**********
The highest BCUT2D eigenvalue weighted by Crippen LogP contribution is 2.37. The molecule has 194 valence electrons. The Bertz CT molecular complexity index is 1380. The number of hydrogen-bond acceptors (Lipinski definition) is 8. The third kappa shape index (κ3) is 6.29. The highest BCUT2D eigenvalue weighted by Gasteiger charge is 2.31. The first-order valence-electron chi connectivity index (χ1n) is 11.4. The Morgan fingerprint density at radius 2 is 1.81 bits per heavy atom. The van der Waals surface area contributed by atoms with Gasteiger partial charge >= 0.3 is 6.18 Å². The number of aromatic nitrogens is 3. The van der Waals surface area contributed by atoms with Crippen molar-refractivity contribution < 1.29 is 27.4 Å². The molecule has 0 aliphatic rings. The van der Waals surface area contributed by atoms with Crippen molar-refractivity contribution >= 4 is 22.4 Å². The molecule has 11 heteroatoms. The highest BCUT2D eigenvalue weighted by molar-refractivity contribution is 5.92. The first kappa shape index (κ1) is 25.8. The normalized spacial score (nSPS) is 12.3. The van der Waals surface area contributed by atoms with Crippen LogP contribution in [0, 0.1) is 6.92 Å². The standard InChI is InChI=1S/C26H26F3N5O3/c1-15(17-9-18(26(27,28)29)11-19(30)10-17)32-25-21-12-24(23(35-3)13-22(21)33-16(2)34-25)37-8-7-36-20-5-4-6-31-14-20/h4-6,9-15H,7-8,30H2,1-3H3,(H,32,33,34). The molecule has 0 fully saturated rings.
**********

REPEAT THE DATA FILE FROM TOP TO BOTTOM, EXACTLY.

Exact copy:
The highest BCUT2D eigenvalue weighted by Crippen LogP contribution is 2.37. The molecule has 194 valence electrons. The Bertz CT molecular complexity index is 1380. The number of hydrogen-bond acceptors (Lipinski definition) is 8. The third kappa shape index (κ3) is 6.29. The highest BCUT2D eigenvalue weighted by Gasteiger charge is 2.31. The first-order valence-electron chi connectivity index (χ1n) is 11.4. The Morgan fingerprint density at radius 2 is 1.81 bits per heavy atom. The van der Waals surface area contributed by atoms with Gasteiger partial charge >= 0.3 is 6.18 Å². The number of aromatic nitrogens is 3. The van der Waals surface area contributed by atoms with Crippen molar-refractivity contribution < 1.29 is 27.4 Å². The molecule has 0 aliphatic rings. The van der Waals surface area contributed by atoms with Crippen molar-refractivity contribution >= 4 is 22.4 Å². The molecule has 11 heteroatoms. The highest BCUT2D eigenvalue weighted by molar-refractivity contribution is 5.92. The first kappa shape index (κ1) is 25.8. The normalized spacial score (nSPS) is 12.3. The van der Waals surface area contributed by atoms with Crippen LogP contribution in [0, 0.1) is 6.92 Å². The standard InChI is InChI=1S/C26H26F3N5O3/c1-15(17-9-18(26(27,28)29)11-19(30)10-17)32-25-21-12-24(23(35-3)13-22(21)33-16(2)34-25)37-8-7-36-20-5-4-6-31-14-20/h4-6,9-15H,7-8,30H2,1-3H3,(H,32,33,34). The molecule has 0 fully saturated rings.